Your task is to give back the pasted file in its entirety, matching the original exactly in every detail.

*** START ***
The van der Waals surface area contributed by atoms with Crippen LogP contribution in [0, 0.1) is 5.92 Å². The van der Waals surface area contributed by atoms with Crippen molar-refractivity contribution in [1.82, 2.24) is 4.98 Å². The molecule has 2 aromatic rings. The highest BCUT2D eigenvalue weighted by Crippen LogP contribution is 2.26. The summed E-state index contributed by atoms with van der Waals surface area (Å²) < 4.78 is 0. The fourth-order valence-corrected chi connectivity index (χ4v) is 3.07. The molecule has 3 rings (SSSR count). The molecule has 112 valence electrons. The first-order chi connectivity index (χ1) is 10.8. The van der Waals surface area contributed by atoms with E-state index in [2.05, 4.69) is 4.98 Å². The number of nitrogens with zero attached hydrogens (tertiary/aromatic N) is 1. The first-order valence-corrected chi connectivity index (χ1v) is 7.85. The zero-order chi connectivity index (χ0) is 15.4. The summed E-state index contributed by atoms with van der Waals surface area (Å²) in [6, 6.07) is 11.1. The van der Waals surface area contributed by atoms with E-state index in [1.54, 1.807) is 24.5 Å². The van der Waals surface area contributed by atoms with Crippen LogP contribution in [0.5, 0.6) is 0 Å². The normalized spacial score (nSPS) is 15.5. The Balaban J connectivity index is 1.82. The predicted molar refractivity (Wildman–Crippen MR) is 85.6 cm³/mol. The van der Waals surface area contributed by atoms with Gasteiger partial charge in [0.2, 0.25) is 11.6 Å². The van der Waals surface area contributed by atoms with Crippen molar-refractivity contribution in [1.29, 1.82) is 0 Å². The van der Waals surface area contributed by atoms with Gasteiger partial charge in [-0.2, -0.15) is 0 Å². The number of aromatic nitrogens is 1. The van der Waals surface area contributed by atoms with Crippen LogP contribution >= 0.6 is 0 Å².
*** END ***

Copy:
The van der Waals surface area contributed by atoms with Crippen LogP contribution in [0, 0.1) is 5.92 Å². The van der Waals surface area contributed by atoms with Crippen molar-refractivity contribution in [1.82, 2.24) is 4.98 Å². The molecule has 2 aromatic rings. The highest BCUT2D eigenvalue weighted by Crippen LogP contribution is 2.26. The summed E-state index contributed by atoms with van der Waals surface area (Å²) < 4.78 is 0. The fourth-order valence-corrected chi connectivity index (χ4v) is 3.07. The molecule has 3 rings (SSSR count). The molecule has 112 valence electrons. The first-order chi connectivity index (χ1) is 10.8. The van der Waals surface area contributed by atoms with E-state index in [2.05, 4.69) is 4.98 Å². The number of nitrogens with zero attached hydrogens (tertiary/aromatic N) is 1. The first-order valence-corrected chi connectivity index (χ1v) is 7.85. The zero-order chi connectivity index (χ0) is 15.4. The summed E-state index contributed by atoms with van der Waals surface area (Å²) in [6, 6.07) is 11.1. The van der Waals surface area contributed by atoms with E-state index in [1.54, 1.807) is 24.5 Å². The van der Waals surface area contributed by atoms with Crippen LogP contribution in [0.5, 0.6) is 0 Å². The normalized spacial score (nSPS) is 15.5. The Balaban J connectivity index is 1.82. The predicted molar refractivity (Wildman–Crippen MR) is 85.6 cm³/mol. The van der Waals surface area contributed by atoms with Gasteiger partial charge in [0.2, 0.25) is 11.6 Å². The van der Waals surface area contributed by atoms with Crippen molar-refractivity contribution in [1.29, 1.82) is 0 Å². The van der Waals surface area contributed by atoms with Gasteiger partial charge in [-0.2, -0.15) is 0 Å². The number of aromatic nitrogens is 1. The van der Waals surface area contributed by atoms with Crippen LogP contribution >= 0.6 is 0 Å².